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Only Laughing On The Outside

Only Laughing On The Outside

Right now I’m a sad clown. I’m smiling and laughing on the outside, but inside I’m pissed, a little hurt and embarrassed. I’m standing in a room full of people, some I know and some I don’t, and my friends are patting me down to see if I have a gun on me. This is their idea of a joke, because as they so eloquently put it, I’m the gunman, Mr. NRA, and I could be packing at any given moment. It takes the power of the Holy Spirit not to lash out in a tirade of expletives out of sheer mortification. 

This is the juvenile bullshit they do, I say to myself as I continue smiling and laughing through gritted teeth while they finish patting me down. That day I didn’t have my gun on me, so they come up with nothing. I can only wonder what the response would have been if they came upon my Kahr PM9, which I usually carry when I’m wearing a suit. This group of friends isn’t exactly pro-gun, so they take pleasure in mocking something that I take very seriously. Going about your life activities with a gun is a big responsibility, and one that many anti-gunners aren’t willing to take on. So they do to you what the class clown does to the straight-A student: They mock you for what they call taking yourself “too seriously.” 

As much as I want to believe this level of juvenility regarding the issue of guns is unique to this particular group of friends, I have noticed a rather pervasive culture of anti-gunners who engage in the same type of behavior. I don’t take myself too seriously, but when it comes to guns? I enjoy them, I have fun, but I take them very seriously. I find it ironic that the same group of people who will argue against guns because they don’t trust people to own and carry them responsibly are incapable of talking about them without marring the conversation with childish arguments.  

I’ve always found it hard to say that carrying a gun makes me comfortable in knowing I won’t be completely helpless if I were to ever be attacked. When you say things like this to people who don’t carry a gun, or simply don’t like them, they, without fail, go straight to the assumption that I must be overcompensating for a lack of girth and length in the reproductive parts of my anatomy.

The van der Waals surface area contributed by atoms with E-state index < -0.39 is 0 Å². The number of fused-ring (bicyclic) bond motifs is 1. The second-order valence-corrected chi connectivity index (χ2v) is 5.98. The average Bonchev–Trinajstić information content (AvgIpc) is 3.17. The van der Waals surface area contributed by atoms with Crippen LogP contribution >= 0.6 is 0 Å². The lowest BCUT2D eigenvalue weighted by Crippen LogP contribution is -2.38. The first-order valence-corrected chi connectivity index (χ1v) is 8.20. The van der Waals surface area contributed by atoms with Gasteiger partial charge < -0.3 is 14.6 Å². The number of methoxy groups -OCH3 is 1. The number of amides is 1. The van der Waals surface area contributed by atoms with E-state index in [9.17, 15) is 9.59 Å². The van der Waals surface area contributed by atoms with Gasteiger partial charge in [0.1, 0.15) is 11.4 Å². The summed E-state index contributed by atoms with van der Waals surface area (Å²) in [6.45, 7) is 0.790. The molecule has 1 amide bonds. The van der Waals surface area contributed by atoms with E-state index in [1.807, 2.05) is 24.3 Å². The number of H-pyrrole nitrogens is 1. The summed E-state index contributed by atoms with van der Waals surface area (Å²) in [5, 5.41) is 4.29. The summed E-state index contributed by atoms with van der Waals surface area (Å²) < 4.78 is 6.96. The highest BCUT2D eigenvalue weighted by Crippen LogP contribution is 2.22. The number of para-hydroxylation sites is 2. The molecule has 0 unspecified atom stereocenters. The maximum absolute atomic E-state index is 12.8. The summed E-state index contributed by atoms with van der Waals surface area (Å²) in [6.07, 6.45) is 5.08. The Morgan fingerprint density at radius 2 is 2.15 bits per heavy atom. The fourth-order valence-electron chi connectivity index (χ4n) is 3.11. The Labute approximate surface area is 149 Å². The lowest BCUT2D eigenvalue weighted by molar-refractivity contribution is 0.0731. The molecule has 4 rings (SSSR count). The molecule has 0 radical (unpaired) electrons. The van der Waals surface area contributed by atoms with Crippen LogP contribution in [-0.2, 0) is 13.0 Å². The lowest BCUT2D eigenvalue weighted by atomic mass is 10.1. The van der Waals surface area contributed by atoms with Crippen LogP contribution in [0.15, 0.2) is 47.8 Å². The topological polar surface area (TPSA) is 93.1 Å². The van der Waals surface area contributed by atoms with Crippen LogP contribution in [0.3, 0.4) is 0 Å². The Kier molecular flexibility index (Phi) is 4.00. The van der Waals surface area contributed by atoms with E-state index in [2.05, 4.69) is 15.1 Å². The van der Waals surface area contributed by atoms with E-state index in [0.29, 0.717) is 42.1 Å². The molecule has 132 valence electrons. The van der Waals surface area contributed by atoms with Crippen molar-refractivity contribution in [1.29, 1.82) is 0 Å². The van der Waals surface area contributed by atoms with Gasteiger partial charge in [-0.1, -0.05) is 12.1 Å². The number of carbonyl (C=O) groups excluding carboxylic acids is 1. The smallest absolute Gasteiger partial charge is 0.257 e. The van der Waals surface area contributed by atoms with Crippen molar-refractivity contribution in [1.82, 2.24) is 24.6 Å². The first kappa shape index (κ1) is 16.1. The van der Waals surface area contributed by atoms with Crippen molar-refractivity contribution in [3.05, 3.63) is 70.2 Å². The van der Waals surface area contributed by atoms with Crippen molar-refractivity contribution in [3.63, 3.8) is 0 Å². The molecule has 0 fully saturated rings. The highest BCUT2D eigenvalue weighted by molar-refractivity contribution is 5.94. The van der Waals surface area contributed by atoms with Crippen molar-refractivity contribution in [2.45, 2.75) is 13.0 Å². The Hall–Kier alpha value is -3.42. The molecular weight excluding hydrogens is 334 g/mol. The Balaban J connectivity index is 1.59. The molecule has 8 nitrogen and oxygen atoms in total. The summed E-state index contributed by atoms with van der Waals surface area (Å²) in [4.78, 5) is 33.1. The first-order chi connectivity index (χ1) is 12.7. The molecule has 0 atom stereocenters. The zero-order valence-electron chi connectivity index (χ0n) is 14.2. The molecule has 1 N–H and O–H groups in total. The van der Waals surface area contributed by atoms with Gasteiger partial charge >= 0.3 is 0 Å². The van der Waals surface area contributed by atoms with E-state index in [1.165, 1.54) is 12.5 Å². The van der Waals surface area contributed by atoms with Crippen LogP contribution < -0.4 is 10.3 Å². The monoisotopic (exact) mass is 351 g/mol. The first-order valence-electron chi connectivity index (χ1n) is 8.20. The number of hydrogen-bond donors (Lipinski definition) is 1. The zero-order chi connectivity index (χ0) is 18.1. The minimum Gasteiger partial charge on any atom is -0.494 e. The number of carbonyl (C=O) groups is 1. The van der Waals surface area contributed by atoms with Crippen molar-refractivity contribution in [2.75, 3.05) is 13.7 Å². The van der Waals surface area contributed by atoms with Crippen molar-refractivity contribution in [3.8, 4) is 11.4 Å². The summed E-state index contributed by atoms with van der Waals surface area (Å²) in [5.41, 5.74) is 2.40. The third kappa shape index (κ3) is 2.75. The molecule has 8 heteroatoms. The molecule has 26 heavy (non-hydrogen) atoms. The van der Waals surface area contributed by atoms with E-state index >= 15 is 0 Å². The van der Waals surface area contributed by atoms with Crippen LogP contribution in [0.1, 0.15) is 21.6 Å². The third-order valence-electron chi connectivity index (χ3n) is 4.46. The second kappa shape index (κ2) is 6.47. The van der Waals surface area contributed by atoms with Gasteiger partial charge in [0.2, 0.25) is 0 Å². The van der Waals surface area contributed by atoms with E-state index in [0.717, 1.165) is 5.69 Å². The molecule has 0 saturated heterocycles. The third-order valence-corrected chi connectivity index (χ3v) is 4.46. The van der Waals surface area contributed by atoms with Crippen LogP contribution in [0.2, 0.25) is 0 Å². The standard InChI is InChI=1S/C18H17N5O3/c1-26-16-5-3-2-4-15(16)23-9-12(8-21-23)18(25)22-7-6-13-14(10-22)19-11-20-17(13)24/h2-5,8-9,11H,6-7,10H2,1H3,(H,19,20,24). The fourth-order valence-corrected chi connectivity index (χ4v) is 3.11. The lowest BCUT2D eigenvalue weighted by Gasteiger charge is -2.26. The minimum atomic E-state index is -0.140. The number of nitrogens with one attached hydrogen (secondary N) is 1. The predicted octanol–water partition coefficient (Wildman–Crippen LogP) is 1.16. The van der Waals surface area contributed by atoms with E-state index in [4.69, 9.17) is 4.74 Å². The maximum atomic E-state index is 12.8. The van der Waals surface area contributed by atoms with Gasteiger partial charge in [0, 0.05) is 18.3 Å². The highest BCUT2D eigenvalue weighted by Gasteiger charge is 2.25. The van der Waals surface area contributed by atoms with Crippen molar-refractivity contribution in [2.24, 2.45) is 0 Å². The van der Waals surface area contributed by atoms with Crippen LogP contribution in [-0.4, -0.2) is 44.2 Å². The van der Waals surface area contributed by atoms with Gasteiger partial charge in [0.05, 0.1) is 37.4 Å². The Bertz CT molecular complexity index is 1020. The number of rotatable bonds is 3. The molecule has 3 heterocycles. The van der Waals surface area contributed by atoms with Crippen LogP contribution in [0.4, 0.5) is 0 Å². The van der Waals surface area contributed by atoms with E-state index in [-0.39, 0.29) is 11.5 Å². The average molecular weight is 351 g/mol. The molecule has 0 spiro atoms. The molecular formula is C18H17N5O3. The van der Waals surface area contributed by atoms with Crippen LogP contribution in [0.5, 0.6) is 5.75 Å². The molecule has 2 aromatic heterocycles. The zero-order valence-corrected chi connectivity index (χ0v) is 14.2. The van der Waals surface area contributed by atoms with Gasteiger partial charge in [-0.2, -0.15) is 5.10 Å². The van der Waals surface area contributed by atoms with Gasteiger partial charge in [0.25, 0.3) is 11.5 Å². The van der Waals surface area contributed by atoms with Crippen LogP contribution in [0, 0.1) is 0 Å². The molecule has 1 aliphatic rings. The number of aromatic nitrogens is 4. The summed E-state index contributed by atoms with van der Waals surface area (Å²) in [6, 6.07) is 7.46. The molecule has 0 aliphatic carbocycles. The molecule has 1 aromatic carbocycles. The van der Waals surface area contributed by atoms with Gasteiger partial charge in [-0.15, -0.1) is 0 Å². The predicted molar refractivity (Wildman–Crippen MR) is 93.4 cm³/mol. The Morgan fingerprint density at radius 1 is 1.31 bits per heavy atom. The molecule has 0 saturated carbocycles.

This line of assault is what I call “ego shaming.” At its core, it’s nothing more than a juvenile ad hominem attack. It’s a cheap way to dismiss someone’s very valid reasons for carrying a gun. In the past I found myself falling victim to this form of ego shaming. The idea that I was somehow carrying a gun to overcompensate instilled in me a sense of insecurity that I never possessed prior to carrying a gun. It’s not like I could just drop my pants and say, “See, that’s not true at all.”  

When you start carrying a gun, it changes your perspective on life. For the vast majority of people, it causes them to appreciate life in a way that someone who does not carry can’t completely comprehend. Going about your life activities with a gun is a big responsibility, and one that many anti-gunners aren’t willing to take on. So they do to you what the class clown does to the straight-A student: They mock you for what they call taking yourself “too seriously.” You can never take carrying a gun too seriously. It can be a lifeline when you need it, and there’s nothing funny about life and death.  

At this point my friends were amused with themselves, until one of the guys standing in the group walked over to me and said: “I’ve been meaning to talk to you. My wife and I have been thinking about buying our first gun and wanted to get your advice on which one to get.” The look on my friends’ faces was priceless when another person spoke up and said the same thing. I guess that whole saying about catching more flies with honey than with vinegar has some truth to it.

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